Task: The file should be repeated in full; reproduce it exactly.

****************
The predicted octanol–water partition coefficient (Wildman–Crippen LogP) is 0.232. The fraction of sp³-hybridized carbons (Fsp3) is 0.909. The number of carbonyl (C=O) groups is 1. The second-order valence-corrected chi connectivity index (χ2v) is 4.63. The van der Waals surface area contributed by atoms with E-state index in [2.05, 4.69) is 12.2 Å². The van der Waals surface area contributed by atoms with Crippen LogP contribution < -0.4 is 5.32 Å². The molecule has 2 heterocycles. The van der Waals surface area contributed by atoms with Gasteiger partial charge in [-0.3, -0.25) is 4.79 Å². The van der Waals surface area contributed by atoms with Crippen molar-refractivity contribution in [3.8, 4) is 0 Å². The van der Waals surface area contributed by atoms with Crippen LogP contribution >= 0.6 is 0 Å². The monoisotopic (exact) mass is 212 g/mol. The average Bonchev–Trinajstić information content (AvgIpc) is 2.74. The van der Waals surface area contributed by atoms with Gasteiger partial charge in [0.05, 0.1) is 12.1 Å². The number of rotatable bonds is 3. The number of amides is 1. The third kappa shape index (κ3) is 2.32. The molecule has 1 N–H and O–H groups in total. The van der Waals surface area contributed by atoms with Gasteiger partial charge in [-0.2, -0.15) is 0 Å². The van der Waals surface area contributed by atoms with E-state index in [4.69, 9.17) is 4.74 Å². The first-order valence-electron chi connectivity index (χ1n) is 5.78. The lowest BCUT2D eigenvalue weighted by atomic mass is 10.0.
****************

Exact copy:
The predicted octanol–water partition coefficient (Wildman–Crippen LogP) is 0.232. The fraction of sp³-hybridized carbons (Fsp3) is 0.909. The number of carbonyl (C=O) groups is 1. The second-order valence-corrected chi connectivity index (χ2v) is 4.63. The van der Waals surface area contributed by atoms with E-state index in [2.05, 4.69) is 12.2 Å². The van der Waals surface area contributed by atoms with Crippen LogP contribution < -0.4 is 5.32 Å². The molecule has 2 heterocycles. The van der Waals surface area contributed by atoms with Gasteiger partial charge in [-0.3, -0.25) is 4.79 Å². The van der Waals surface area contributed by atoms with Crippen molar-refractivity contribution in [3.8, 4) is 0 Å². The van der Waals surface area contributed by atoms with Crippen LogP contribution >= 0.6 is 0 Å². The monoisotopic (exact) mass is 212 g/mol. The average Bonchev–Trinajstić information content (AvgIpc) is 2.74. The van der Waals surface area contributed by atoms with Gasteiger partial charge in [0.05, 0.1) is 12.1 Å². The number of rotatable bonds is 3. The number of amides is 1. The third kappa shape index (κ3) is 2.32. The molecule has 1 N–H and O–H groups in total. The van der Waals surface area contributed by atoms with Gasteiger partial charge in [-0.2, -0.15) is 0 Å². The van der Waals surface area contributed by atoms with E-state index in [4.69, 9.17) is 4.74 Å². The first-order valence-electron chi connectivity index (χ1n) is 5.78. The lowest BCUT2D eigenvalue weighted by atomic mass is 10.0.